Why?

Well, somehow all these MFC-a-likes are not fun anymore... but seriously.

A traditional GUI application is usually built as a big, highly polymorphic hierarchy of classes. Often, a set of the well established design patterns is applied to this process. To assist this development strategy, there is a number of huge hierarchical frameworks such as MFC, wxWindows, etc. These frameworks provide a set of standard GUI elements that can be used as base classes. This "subclassing" approach can be illustrated with the following example that customizes the button's background.

//default button
struct button
{
    ...default button features
};


//button with a custom background color
struct button_with_custom_background : button
{
    ...customize background
};

Suppose, we now want to have the standard button but with an image. We can create another button class.

//button with image
struct button_with_image : button
{
    ...customize the button drawing
};

It worked fine but what if later, we needed to implement the standard button with custom background and image. Obviously, we cannot just write:

struct button_background_image
    : button_with_custom_background
    , button_with_image
{
    ...
};

This illustrates a general problem with polymorphic subclassing. Of course one can always use pointers, but it won't look nice. The type safety of these frameworks is not very strong, to say the least. Notus is suggesting another approach. It can be described as a process of specifying a set of interchangeable GUI "parts". The C++ compiler then generates and combines these parts according to the provided specifications. Obviously, the specifications are described in terms of C++ templates. The whole idea is similar to the industrial manufacturing process like designing and building a car. In the above example, the notus approach would look like the following pseudo-code.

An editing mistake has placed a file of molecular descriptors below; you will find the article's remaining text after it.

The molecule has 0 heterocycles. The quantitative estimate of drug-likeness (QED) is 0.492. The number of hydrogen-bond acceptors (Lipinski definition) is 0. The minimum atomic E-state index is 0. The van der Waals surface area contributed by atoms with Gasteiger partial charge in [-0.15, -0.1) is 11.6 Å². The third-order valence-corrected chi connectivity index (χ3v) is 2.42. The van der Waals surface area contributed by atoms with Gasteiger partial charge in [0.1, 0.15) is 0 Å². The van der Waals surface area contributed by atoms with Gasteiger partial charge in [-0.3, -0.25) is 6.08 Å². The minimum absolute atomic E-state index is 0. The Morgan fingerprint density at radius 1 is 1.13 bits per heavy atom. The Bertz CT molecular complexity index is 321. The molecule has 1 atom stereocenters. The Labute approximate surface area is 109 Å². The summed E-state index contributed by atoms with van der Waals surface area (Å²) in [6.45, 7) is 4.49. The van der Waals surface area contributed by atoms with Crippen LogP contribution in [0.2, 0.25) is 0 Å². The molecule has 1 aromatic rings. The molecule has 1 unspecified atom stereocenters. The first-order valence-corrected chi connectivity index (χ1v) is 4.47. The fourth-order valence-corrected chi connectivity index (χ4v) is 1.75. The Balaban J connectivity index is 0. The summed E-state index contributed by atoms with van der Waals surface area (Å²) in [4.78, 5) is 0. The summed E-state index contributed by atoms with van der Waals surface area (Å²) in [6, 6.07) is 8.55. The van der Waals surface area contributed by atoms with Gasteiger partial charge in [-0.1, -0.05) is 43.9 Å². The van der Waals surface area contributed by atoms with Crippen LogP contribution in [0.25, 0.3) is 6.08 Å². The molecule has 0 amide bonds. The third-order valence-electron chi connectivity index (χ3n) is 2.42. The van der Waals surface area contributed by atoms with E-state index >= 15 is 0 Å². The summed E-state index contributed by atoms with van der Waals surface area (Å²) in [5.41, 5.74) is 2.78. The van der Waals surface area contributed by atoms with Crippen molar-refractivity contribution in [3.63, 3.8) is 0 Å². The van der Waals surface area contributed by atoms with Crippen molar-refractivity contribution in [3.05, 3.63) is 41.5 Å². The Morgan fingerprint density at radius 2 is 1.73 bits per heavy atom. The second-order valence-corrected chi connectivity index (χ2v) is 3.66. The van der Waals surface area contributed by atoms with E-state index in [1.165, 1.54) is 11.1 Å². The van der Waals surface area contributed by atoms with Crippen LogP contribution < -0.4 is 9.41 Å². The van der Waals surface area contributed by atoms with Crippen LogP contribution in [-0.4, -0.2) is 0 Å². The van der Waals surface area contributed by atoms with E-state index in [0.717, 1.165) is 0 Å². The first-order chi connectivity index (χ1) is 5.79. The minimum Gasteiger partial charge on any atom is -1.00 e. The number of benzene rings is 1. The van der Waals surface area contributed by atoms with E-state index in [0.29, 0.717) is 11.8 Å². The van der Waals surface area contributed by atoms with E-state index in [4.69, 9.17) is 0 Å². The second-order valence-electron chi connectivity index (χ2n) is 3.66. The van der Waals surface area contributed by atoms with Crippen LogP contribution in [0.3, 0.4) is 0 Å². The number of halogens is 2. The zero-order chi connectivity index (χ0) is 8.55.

struct my_background
{
    template< typename Window >
    void draw( Window& w ) {...}
};


struct my_image
{
    template< typename Window >
    void draw( Window& w ) {...}
};

We just created two interchangeable GUI parts. They are interchangeable because they can be used with any window not just buttons and can be easily replaced with another implementation. We can now combine all our parts together in any way we like.

typedef view< button
    , my_background > button_with_custom_background;

typedef view< button
    , my_image > button_with_image;

typedef view< button
    , my_background
    , my_image > button_with_background_and_image;

We can build other parts such as edit control with custom background.

typedef view< edit
    , my_background > edit_with_custom_background;

Since the final structure of the GUI application is generated at compile time, polymorphism is not an essential requirement anymore. Indeed, polymorphism is a way to abstract or classify a concrete class. Polymorphism is essential for traditional object oriented design because otherwise, we would have to implement separate routines for all possible concrete classes. With templates, we can just use the concrete classes directly and the compiler will generate code for each of the concrete combinations as needed. In Notus, a virtual method is an exception, not a rule.

The compiler is making sure that all our parts fit together. So, we potentially get a very strong type safety. And if the compiler was able to put all this stuff together, then there is a good chance that the program will be much more stable.


Copyright Eugene Gladyshev, 2004

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